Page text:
2006-03-09 - 1:42 p.m.
At eight o’clock in the morning, me and my compatriot sat in stunned silence, sipping Gatorade and watching the sun finish its climb over the horizon. All that social lubrication and wild screaming into the poor jukebox choices of the night, all had trickled down into the kind of exhausted self-satisfaction that usually coincides with a belt buckle being loosened on Thanksgiving.
We started at six on the previous evening, plodding through the bars in the village, adhering with zealous fervor to the “one-pee rule.” Once you’ve both taken a leak in a bar, it’s time to continue the crawl. Our adventures led us past hipsters on Red Bull, and college girls on bars; beer pong played with serene concentration, and someone being called an “ass-hat” for his love of“The Fountain Head.” Past the East Village, and Greenwich, past Tribeca, through Gramercy, over to Murray Hill, traipsing through Times Square to watch the wandering rubes, and down to a hovel on Ninth.
We smoked inside when midnight hit, and left for Brooklyn at three, when the after-hours really hit. Underneath a quaky J train, we invaded the places where swank goes to die, and droogies would feel at home guzzling milk before deciding the most British way to gut someone.
And by eight, we’d be there, on that same bench as we always end up. Out of words, booze and energy; the subway home just across the street. Numbers were given and received – at least two were actually that rejection line. We'd left cryptic half-pithisms written on dank bathroom walls, in the srawl so illegible it resembles sanskrit. And now it was done. Plastic glunks against plastic in the last toast of the journey, downing electrolytes in a desperate attempt to stave off the scraping hangover that stands as penance for such evenings.
That was three years ago. Now I call my mom for cooking pointers, while half-napping on the couch, watching re-runs of Project Runway. (Oddly, though this is not the show that garnered the moniker of Big Gay Show from my roommates. That honor goes to the Gilmore Girls. My defense? Sure Rory’s got a hump and an over inflated sense of entitlement, but her mom is still a hottie.)
Which leads me to wonder, in this city, these days, is twenty-six the new thirty?
Also is the phrase “________ is the new _______,” way too nineties?
My days are filled with work, work, and sometimes work. I’ve even managed to turn my recreational activities into work, as I now schedule them, and become disappointed in myself if I haven’t had the allotment of fun that I had prescribed for that particular time slot. Were this but my own affection, I would simply cast myself down upon the stone and beat myself with reeds until revelation came. Epiphany in tow, I'd play with a slinky for hours on end giggling manically. But it’s spread like the flu, and all the infected are casually entering the stock market, considering real-estate, and mandating an earlier bed time so they can get up early and make themselves breakfast, therefore negating the need to purchase expensive coffee-cart crullers. We’ve been domesticated.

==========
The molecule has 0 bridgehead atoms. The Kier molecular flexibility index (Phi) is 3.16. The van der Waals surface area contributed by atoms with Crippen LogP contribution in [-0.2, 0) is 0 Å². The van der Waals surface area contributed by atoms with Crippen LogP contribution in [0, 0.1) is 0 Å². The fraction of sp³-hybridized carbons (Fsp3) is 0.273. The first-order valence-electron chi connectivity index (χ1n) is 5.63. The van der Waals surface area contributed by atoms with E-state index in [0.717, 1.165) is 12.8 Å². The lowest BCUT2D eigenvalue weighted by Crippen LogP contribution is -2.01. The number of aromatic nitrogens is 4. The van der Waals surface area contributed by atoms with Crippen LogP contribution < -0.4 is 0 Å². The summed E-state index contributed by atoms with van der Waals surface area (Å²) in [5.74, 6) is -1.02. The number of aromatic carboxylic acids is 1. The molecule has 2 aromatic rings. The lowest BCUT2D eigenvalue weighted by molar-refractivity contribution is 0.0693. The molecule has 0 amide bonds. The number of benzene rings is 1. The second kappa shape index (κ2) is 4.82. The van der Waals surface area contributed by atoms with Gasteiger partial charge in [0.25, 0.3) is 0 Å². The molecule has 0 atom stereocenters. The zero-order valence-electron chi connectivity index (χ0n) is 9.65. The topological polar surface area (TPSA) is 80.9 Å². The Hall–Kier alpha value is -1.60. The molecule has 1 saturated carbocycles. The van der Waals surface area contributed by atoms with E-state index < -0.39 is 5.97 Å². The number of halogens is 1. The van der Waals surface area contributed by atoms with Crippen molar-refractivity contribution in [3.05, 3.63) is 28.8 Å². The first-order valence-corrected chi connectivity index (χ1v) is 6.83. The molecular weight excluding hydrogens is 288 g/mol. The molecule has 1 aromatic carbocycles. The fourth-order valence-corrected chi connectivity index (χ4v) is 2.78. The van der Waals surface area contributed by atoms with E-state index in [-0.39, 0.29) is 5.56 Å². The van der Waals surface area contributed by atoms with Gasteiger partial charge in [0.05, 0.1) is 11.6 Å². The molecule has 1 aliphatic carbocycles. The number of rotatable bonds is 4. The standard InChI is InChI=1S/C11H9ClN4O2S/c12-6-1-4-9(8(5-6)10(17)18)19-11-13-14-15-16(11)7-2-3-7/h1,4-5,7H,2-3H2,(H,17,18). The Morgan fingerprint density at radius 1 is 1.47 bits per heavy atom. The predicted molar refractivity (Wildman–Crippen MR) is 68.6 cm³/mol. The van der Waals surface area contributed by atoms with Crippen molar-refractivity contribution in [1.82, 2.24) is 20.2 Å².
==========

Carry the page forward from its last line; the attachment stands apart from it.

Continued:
No really, my girlfriend bought me a litter box.
Our forebears began their crazy lives at this age, sprouting the cash and pomp that comes from high end Wall Street jobs, and Conde Nasty-type assistant positions. In Armani and Prada they descended to the lounges of the districts, dripping with affection and self-congratulation. The oyster had finally opened to them, and they intended to shuck it whole, guzzling down the delights of the city as publicly as possible. Rumors persist of a man who made just made partner, and began pinning his new business card to each couch he defiled, thanks to his new position.
My friends and I, though, have settled in the lower-middle class. No longer subsisting on Ramen noodles, but still using rabbit ears to watch the Oscars. Ten different kinds of HBO seem like a far off dream. We watch how much we spend at the bars, still selecting locations that offer PBR at a price befitting it’s ancient blue ribbon status. We splurge by buying two DVD’s a virgin, where depressingly, the best deals in discs remain. We stay in most nights, trying to invent new sauces to spice up our usual pasta. We have just enough to make ourselves content. (Content. Such a vile word.)
Most depressingly, we wake up just before the alarm clock goes off.
Our body knows.
The evenings I spent out till morning light would throw off my world now. Even the idea of gathering up the crew for a night of debauchery that lasts past ten o’clock without people glancing with a yawn at their watches seems a dream.
Are we lame? Is this our fate for the next few decades, only to slowly be saddled with marriage and children and…
This is why people buy those expensive cars and leather jackets and Sam’s Club sized crates of Viagra, to stave off this feeling. My mere understanding of that is fearful enough. Unfortunately, due to my limited means, the only sporty red vehicle I can afford is a Radio Flyer.
Then again…if X-ibit can pimp a Honda…
Is simply reaching your mid-twenties such a death sentence for youthful exuberence. Or are we just smarter now. More reserved, careful, wisened? Where is the line drawn between moving with careful slow precision, and simply being a wuss? This is the question, my dear friends, for which I now quest.
If you'll pardon me, I have an appointment to bare back ride a shark. Moments after jumping over it. Don't worry I'll do it in a careful precise manner. Exactly the same manner, in fact, that the shark will bite my face off.
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